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Bike lane

A provision in the state budget could prohibit local municipalities from using condemnation to build or expand bike lanes and sidewalks. A bicyclist travels in a bike lane in the above picture.

Madison Mayor Paul Soglin criticized on Thursday a provision in the state budget that could hinder the ability for municipalities to expand or construct sidewalks, bicycle lanes and bicycle trails.

A provision added to the 2017-2019 state budget denies cities, villages and towns the ability to use condemnation — acquiring private property from unwilling sellers for public use — to expand or build new sidewalks, bicycle lanes and trails. Soglin said at a news conference the measure would put Madison and Wisconsin residents in danger by denying municipalities the power to create dedicated pedestrian and bicycle rights-of-way.

“It’s bizarre thinking. That’s the best way I can describe it,” he said. “This is nothing short of ridiculous or cruel for that matter.”

Soglin said the provision, if signed into law, could affect millions of dollars worth of current and future construction projects in Madison.

He highlighted four planned road construction projects totaling almost $40 million that involve new sidewalks or bicycle paths.

They include sidewalks and bike lanes on Buckeye Road from Monona Drive to Stoughton Road; sidewalks and bike lanes on Cottage Grove Road from Interstate 39/90 to Sprecher Road; sidewalks, bike lanes and a multi-use path on Pleasant View Road from Mineral Point Road to U.S. Highway 14; and a multi-use path along Atwood Avenue from Fair Oaks Avenue to Cottage Grove Road.

“There will be more roads on this list that will be affected, and this is what our Legislature is up to,” Soglin said.

It is unclear who introduced the provision, but it was added to the budget during a meeting of the state Legislature’s budget-writing Joint Finance Committee last week.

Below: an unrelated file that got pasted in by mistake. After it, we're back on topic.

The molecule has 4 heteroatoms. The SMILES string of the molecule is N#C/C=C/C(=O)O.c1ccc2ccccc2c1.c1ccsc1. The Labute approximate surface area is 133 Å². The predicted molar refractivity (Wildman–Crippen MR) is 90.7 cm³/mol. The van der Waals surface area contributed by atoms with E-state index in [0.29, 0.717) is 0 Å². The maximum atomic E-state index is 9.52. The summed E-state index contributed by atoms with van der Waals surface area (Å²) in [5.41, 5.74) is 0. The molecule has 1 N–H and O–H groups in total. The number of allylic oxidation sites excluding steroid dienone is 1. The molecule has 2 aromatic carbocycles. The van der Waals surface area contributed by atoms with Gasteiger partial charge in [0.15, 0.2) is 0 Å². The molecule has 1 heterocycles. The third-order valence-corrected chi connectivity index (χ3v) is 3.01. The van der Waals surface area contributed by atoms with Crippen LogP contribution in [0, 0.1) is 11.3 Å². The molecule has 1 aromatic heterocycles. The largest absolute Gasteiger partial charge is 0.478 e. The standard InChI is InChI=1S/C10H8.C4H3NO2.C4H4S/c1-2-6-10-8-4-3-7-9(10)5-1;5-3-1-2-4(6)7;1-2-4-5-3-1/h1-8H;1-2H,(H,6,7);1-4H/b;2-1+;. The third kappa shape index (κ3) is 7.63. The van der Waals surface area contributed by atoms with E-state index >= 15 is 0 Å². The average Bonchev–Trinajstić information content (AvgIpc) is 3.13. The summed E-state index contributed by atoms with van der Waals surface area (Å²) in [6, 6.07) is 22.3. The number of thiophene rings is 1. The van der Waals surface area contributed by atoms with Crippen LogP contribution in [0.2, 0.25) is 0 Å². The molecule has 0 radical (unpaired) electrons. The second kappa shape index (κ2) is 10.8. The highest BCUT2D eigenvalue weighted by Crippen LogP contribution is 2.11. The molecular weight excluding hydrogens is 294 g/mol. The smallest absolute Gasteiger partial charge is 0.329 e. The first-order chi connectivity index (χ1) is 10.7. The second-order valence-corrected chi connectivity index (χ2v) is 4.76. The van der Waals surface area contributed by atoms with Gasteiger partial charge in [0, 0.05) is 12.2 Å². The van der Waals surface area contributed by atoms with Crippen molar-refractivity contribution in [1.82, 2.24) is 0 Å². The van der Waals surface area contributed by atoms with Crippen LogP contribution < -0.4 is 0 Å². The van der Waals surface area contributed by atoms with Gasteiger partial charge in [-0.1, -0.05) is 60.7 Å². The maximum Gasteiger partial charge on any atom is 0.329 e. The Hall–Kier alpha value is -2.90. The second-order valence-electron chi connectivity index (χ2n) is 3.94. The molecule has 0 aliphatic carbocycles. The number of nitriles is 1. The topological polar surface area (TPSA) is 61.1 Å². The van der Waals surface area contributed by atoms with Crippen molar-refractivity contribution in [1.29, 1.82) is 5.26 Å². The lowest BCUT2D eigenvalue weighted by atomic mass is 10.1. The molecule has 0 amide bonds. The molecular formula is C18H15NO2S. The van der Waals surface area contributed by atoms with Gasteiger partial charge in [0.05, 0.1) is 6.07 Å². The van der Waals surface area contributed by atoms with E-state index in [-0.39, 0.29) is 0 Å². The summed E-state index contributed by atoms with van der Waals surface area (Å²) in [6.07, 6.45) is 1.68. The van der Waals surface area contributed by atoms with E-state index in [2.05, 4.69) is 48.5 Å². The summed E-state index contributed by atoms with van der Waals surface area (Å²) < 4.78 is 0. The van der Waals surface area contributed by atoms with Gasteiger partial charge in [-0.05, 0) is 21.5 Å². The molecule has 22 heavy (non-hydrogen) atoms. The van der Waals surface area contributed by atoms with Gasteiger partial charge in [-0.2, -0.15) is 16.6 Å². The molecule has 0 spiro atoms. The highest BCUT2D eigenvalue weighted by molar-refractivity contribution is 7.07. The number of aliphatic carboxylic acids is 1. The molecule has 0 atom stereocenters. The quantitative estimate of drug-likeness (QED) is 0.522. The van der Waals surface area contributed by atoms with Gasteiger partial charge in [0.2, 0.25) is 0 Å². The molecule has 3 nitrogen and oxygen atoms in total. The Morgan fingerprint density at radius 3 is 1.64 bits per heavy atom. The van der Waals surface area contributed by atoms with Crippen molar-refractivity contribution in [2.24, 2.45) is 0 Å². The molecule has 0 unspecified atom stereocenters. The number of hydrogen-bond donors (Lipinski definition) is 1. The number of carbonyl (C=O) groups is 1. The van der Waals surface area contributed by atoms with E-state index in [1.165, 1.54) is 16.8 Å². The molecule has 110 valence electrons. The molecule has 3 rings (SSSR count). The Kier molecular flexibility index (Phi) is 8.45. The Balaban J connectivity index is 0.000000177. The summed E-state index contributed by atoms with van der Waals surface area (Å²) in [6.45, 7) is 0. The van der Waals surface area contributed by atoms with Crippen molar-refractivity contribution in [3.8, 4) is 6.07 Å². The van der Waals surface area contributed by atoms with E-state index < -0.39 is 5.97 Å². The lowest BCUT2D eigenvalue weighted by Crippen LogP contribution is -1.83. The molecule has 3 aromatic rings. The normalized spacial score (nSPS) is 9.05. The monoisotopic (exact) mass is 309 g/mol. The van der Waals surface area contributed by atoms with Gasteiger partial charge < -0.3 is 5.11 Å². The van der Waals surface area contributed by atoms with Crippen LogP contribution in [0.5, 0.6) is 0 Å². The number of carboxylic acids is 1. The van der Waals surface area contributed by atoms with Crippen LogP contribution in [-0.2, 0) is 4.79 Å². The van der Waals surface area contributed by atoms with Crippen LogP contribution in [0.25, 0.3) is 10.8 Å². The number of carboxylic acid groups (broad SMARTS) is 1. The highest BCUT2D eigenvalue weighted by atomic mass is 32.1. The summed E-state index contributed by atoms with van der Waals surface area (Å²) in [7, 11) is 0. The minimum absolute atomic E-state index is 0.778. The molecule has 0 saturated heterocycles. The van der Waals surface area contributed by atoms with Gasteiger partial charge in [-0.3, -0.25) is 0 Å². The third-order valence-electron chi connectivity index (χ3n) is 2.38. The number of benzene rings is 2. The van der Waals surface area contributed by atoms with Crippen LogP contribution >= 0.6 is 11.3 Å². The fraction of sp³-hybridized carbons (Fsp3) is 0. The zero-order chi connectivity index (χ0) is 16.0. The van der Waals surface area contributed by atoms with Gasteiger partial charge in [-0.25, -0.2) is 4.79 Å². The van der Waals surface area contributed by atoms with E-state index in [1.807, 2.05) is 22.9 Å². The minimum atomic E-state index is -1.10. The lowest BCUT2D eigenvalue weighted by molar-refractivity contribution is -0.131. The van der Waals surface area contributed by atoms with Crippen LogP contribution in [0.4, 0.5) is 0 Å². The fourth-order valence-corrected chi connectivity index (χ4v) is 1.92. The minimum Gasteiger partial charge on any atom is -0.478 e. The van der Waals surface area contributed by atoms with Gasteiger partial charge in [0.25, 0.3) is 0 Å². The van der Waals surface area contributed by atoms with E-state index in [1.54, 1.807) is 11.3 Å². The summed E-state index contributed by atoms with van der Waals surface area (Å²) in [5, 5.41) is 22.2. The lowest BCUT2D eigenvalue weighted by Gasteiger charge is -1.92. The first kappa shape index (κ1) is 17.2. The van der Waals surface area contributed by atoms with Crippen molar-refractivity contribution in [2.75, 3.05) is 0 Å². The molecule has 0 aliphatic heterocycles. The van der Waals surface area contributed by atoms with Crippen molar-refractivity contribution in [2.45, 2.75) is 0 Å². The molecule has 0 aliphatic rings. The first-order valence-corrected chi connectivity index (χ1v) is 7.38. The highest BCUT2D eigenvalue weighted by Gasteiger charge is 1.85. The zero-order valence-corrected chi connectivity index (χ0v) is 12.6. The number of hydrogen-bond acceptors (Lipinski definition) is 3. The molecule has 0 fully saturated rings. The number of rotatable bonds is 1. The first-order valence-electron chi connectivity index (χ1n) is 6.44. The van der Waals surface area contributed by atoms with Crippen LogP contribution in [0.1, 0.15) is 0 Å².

The city intends to file an open records request to get any correspondence about the provision and “the special interest that’s going to be at work here,” Soglin said.

“We really have not learned and had a good explanation from the perpetrators of this as to their motivation and what they’re trying to solve,” he said.

Requests for comment from Republican leadership on the committee were not immediately returned.

Soglin is considering a 2018 gubernatorial run to challenge Republican Gov. Scott Walker, who has all but confirmed his intention to seek a third term. In June, Soglin said he would make a decision around Labor Day, Sept. 4.

“It’ll be coming pretty soon,” he said of an announcement.

On Tuesday, the City Council will introduce and potentially vote on a resolution expressing concern about the provision, Soglin said.

He estimates the city uses condemnation several times a year, and said it’s an important tool Madison can wield as it continues to add curbs, gutters and sidewalks to areas that developed as towns but have since been annexed by the city.

One property owner holding out could have major consequences, especially in rural areas where sidewalks aren’t as available, Soglin said.

“It’s like having a missing tooth in a smile,” he said.

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